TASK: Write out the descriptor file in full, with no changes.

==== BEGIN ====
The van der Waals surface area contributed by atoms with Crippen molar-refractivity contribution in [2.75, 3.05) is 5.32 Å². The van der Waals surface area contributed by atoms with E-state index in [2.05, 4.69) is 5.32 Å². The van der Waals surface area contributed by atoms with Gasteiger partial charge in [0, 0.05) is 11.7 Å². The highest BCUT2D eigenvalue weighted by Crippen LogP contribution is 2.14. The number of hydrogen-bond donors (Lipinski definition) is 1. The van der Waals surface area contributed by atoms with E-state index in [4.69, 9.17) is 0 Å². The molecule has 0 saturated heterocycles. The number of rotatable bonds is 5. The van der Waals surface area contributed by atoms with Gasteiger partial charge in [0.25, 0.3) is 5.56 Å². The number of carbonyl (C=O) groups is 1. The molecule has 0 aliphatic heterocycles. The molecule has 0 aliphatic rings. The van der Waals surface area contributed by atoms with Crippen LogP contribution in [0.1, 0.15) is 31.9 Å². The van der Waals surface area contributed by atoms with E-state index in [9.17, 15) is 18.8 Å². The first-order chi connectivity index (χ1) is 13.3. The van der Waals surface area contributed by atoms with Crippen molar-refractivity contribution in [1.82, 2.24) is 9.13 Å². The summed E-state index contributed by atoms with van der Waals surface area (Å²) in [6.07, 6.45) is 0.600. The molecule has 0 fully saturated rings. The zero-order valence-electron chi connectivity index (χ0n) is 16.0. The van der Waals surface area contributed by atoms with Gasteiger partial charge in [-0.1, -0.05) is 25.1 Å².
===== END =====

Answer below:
The van der Waals surface area contributed by atoms with Crippen molar-refractivity contribution in [2.75, 3.05) is 5.32 Å². The van der Waals surface area contributed by atoms with E-state index in [2.05, 4.69) is 5.32 Å². The van der Waals surface area contributed by atoms with Gasteiger partial charge in [0, 0.05) is 11.7 Å². The highest BCUT2D eigenvalue weighted by Crippen LogP contribution is 2.14. The number of hydrogen-bond donors (Lipinski definition) is 1. The van der Waals surface area contributed by atoms with E-state index in [4.69, 9.17) is 0 Å². The molecule has 0 saturated heterocycles. The number of rotatable bonds is 5. The van der Waals surface area contributed by atoms with Gasteiger partial charge in [0.25, 0.3) is 5.56 Å². The number of carbonyl (C=O) groups is 1. The molecule has 0 aliphatic heterocycles. The molecule has 0 aliphatic rings. The van der Waals surface area contributed by atoms with Crippen LogP contribution in [0.1, 0.15) is 31.9 Å². The van der Waals surface area contributed by atoms with E-state index in [9.17, 15) is 18.8 Å². The first-order chi connectivity index (χ1) is 13.3. The van der Waals surface area contributed by atoms with Crippen molar-refractivity contribution in [1.82, 2.24) is 9.13 Å². The summed E-state index contributed by atoms with van der Waals surface area (Å²) in [6.07, 6.45) is 0.600. The molecule has 0 fully saturated rings. The zero-order valence-electron chi connectivity index (χ0n) is 16.0. The van der Waals surface area contributed by atoms with Gasteiger partial charge in [-0.1, -0.05) is 25.1 Å².